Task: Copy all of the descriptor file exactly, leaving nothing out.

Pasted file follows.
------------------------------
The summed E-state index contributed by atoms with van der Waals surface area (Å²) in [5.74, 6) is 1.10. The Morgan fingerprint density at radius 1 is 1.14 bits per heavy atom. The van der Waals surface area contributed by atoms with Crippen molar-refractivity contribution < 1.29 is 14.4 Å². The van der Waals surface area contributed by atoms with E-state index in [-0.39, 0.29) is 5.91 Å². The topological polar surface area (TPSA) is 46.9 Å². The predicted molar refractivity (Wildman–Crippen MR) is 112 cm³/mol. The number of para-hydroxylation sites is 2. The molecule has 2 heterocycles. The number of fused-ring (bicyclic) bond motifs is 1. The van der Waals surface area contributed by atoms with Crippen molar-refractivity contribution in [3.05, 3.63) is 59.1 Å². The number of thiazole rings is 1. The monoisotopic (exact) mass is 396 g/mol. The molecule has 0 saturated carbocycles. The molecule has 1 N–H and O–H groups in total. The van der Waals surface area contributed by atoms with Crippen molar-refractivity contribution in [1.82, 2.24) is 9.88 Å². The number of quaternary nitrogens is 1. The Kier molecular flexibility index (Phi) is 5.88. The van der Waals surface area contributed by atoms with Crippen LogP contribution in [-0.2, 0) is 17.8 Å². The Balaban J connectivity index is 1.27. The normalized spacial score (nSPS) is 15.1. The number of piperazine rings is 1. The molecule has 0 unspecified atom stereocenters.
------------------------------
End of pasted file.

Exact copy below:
The summed E-state index contributed by atoms with van der Waals surface area (Å²) in [5.74, 6) is 1.10. The Morgan fingerprint density at radius 1 is 1.14 bits per heavy atom. The van der Waals surface area contributed by atoms with Crippen molar-refractivity contribution < 1.29 is 14.4 Å². The van der Waals surface area contributed by atoms with E-state index in [-0.39, 0.29) is 5.91 Å². The topological polar surface area (TPSA) is 46.9 Å². The predicted molar refractivity (Wildman–Crippen MR) is 112 cm³/mol. The number of para-hydroxylation sites is 2. The molecule has 2 heterocycles. The number of fused-ring (bicyclic) bond motifs is 1. The van der Waals surface area contributed by atoms with Crippen molar-refractivity contribution in [3.05, 3.63) is 59.1 Å². The number of thiazole rings is 1. The monoisotopic (exact) mass is 396 g/mol. The molecule has 0 saturated carbocycles. The molecule has 1 N–H and O–H groups in total. The van der Waals surface area contributed by atoms with Crippen molar-refractivity contribution in [1.82, 2.24) is 9.88 Å². The number of quaternary nitrogens is 1. The Kier molecular flexibility index (Phi) is 5.88. The van der Waals surface area contributed by atoms with Crippen LogP contribution in [-0.2, 0) is 17.8 Å². The Balaban J connectivity index is 1.27. The normalized spacial score (nSPS) is 15.1. The number of piperazine rings is 1. The molecule has 0 unspecified atom stereocenters.